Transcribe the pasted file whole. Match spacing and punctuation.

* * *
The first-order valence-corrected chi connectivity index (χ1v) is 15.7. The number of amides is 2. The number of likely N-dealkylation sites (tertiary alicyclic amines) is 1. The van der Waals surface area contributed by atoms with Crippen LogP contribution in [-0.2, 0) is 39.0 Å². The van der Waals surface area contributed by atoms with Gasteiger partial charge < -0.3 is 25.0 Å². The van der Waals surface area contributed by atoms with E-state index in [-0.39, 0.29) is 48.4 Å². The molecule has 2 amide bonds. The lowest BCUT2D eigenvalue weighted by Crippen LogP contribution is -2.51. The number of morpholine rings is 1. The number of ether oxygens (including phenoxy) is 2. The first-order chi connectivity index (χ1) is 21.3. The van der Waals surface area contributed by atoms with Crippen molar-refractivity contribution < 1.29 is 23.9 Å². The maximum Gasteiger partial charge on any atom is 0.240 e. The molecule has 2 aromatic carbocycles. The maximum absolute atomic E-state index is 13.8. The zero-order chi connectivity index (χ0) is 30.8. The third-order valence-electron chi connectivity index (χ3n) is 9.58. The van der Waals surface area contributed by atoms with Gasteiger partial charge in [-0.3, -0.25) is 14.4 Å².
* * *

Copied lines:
The first-order valence-corrected chi connectivity index (χ1v) is 15.7. The number of amides is 2. The number of likely N-dealkylation sites (tertiary alicyclic amines) is 1. The van der Waals surface area contributed by atoms with Crippen LogP contribution in [-0.2, 0) is 39.0 Å². The van der Waals surface area contributed by atoms with Gasteiger partial charge < -0.3 is 25.0 Å². The van der Waals surface area contributed by atoms with E-state index in [-0.39, 0.29) is 48.4 Å². The molecule has 2 amide bonds. The lowest BCUT2D eigenvalue weighted by Crippen LogP contribution is -2.51. The number of morpholine rings is 1. The number of ether oxygens (including phenoxy) is 2. The first-order chi connectivity index (χ1) is 21.3. The van der Waals surface area contributed by atoms with Crippen molar-refractivity contribution < 1.29 is 23.9 Å². The maximum Gasteiger partial charge on any atom is 0.240 e. The molecule has 2 aromatic carbocycles. The maximum absolute atomic E-state index is 13.8. The zero-order chi connectivity index (χ0) is 30.8. The third-order valence-electron chi connectivity index (χ3n) is 9.58. The van der Waals surface area contributed by atoms with Gasteiger partial charge in [-0.3, -0.25) is 14.4 Å².